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By Peter Reilly
The growth in popularity of virtual health services was one of the few bright spots of the coronavirus pandemic. Now that the worst – hopefully – is behind us, the medical community needs to figure out how to keep it working as we move forward.
A good place to start? By assessing risk management policies and procedures that pertain to virtual health practices. Two major concerns are the potential for misdiagnosis and the heightened risk of cyber-attacks. Neither is getting less worrisome and the time for action is now.
Virtual health has been a part of healthcare since its first uses in the late 1960s, when it truly was delivered via “tele”-phone. It was limited by interstate licensing requirements, waived by regulators during the pandemic, and the disparity between in-office and virtual consults.
Today, virtual health services are almost universally offered by healthcare organizations of all sizes and types. Compare that to the 15% of medical professionals whose practices offered these services pre-pandemic. Understandably, when only 1% to 20% of patients opted for them. Today, though, 75% of practitioners expect it to account for at least of 40% their future business.
Another pressure point for medical professional liability
Managing the downsides is always an issue, and the risk of misdiagnosis is a familiar one to the medical community. Medical professional liability insurance has been under pressure anyway, a function of a series of extraordinarily high claims and a hard insurance market.
With the addition of another potential pressure point, it’s important that practitioners not let down their guard against compromising their quality of care. It’s not just negligence or misdiagnosis that can trigger a claim – sometimes it’s simply sloppy practices that can cause big issues. It all can be compounded with virtual health.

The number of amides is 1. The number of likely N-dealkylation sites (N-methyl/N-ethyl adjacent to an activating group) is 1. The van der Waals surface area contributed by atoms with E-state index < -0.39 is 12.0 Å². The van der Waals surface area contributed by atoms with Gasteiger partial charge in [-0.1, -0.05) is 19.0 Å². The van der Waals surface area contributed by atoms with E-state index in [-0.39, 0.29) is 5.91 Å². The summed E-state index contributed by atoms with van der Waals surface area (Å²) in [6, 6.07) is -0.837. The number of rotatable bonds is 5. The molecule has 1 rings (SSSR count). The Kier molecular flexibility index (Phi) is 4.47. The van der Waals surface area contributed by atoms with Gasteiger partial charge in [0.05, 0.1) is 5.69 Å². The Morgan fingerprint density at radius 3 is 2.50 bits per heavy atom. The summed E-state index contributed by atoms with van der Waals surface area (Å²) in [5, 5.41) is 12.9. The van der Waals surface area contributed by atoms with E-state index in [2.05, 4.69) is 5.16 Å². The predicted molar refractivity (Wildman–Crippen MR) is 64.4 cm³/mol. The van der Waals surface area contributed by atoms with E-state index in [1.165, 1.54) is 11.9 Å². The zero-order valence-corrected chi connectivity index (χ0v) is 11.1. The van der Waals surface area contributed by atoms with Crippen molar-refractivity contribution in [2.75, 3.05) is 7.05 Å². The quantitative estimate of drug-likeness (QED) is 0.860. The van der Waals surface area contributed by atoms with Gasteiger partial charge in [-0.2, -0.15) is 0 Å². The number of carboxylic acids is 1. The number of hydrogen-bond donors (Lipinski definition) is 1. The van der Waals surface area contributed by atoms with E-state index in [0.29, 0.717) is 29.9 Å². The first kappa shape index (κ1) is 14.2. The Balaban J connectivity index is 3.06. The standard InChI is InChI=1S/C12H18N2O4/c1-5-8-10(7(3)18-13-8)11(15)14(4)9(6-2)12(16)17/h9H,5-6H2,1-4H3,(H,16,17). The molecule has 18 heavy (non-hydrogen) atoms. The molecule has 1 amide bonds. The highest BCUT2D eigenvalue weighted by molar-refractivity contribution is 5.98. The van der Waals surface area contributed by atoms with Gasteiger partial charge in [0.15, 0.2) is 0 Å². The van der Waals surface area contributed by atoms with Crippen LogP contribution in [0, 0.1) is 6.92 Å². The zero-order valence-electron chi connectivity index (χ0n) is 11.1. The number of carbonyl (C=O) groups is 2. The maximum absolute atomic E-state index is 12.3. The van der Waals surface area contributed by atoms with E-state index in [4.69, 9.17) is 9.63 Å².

A 2016 study made that point, finding a failure among practitioners doing virtual consults to ask basic questions that can inform better diagnoses. In it, no dermatological clinician asked a patient who had inflammatory acne about her visible facial hair or whether she had irregular menstrual periods. It meant her polycystic ovarian syndrome was not identified.
And, of course, the view of a patient is different through a camera lens than it is in person – especially when conditions may present in a subtle way. Can the fluid buildup that often accompanies heart disease be detected with a virtual exam? And is the skin lesion a melanoma or just a faulty image being projected?
Other professional liability issues arising with virtual health revolve around informed consent and the potential for the patient relationship to deteriorate. Practitioners must be as careful to explain the potential risks of telehealth and the patient’s rights as they are a surgical procedure. Managing expectations adequately goes a long way in reducing the risk of claims. Another risk to guard against is the deterioration of the personal doctor/patient connection.